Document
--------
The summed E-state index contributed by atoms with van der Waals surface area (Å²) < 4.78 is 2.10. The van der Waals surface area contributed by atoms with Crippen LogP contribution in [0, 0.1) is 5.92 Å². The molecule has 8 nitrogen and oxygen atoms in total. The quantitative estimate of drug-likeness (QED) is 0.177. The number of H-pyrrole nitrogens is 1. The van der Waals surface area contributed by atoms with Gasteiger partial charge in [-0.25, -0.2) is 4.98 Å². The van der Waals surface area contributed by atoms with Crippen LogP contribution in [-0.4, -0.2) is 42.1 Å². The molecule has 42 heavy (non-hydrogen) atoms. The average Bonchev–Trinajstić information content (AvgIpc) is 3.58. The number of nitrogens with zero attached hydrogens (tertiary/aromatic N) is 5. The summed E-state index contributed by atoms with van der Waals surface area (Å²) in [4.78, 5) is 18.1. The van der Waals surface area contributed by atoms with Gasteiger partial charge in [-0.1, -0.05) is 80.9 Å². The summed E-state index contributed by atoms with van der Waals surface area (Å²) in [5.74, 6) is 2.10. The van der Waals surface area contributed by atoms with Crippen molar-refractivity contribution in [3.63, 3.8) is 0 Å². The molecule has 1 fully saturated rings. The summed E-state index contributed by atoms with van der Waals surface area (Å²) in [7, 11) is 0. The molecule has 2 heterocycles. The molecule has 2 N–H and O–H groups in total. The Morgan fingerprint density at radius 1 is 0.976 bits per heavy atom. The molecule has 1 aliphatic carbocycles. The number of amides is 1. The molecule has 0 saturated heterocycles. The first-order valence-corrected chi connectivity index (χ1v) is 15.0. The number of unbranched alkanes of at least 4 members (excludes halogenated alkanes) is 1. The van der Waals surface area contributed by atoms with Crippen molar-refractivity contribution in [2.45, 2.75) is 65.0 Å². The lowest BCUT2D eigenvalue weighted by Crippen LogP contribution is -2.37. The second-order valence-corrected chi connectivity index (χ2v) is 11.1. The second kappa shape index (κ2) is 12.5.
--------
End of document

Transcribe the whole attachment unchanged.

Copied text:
The summed E-state index contributed by atoms with van der Waals surface area (Å²) < 4.78 is 2.10. The van der Waals surface area contributed by atoms with Crippen LogP contribution in [0, 0.1) is 5.92 Å². The molecule has 8 nitrogen and oxygen atoms in total. The quantitative estimate of drug-likeness (QED) is 0.177. The number of H-pyrrole nitrogens is 1. The van der Waals surface area contributed by atoms with Gasteiger partial charge in [-0.25, -0.2) is 4.98 Å². The van der Waals surface area contributed by atoms with Crippen LogP contribution in [-0.4, -0.2) is 42.1 Å². The molecule has 42 heavy (non-hydrogen) atoms. The average Bonchev–Trinajstić information content (AvgIpc) is 3.58. The number of nitrogens with zero attached hydrogens (tertiary/aromatic N) is 5. The summed E-state index contributed by atoms with van der Waals surface area (Å²) in [4.78, 5) is 18.1. The van der Waals surface area contributed by atoms with Gasteiger partial charge in [-0.1, -0.05) is 80.9 Å². The summed E-state index contributed by atoms with van der Waals surface area (Å²) in [5.74, 6) is 2.10. The van der Waals surface area contributed by atoms with Crippen molar-refractivity contribution in [3.63, 3.8) is 0 Å². The molecule has 1 fully saturated rings. The summed E-state index contributed by atoms with van der Waals surface area (Å²) in [7, 11) is 0. The molecule has 2 heterocycles. The molecule has 2 N–H and O–H groups in total. The Morgan fingerprint density at radius 1 is 0.976 bits per heavy atom. The molecule has 1 aliphatic carbocycles. The number of amides is 1. The molecule has 0 saturated heterocycles. The first-order valence-corrected chi connectivity index (χ1v) is 15.0. The number of unbranched alkanes of at least 4 members (excludes halogenated alkanes) is 1. The van der Waals surface area contributed by atoms with Crippen molar-refractivity contribution in [2.45, 2.75) is 65.0 Å². The lowest BCUT2D eigenvalue weighted by Crippen LogP contribution is -2.37. The second-order valence-corrected chi connectivity index (χ2v) is 11.1. The second kappa shape index (κ2) is 12.5.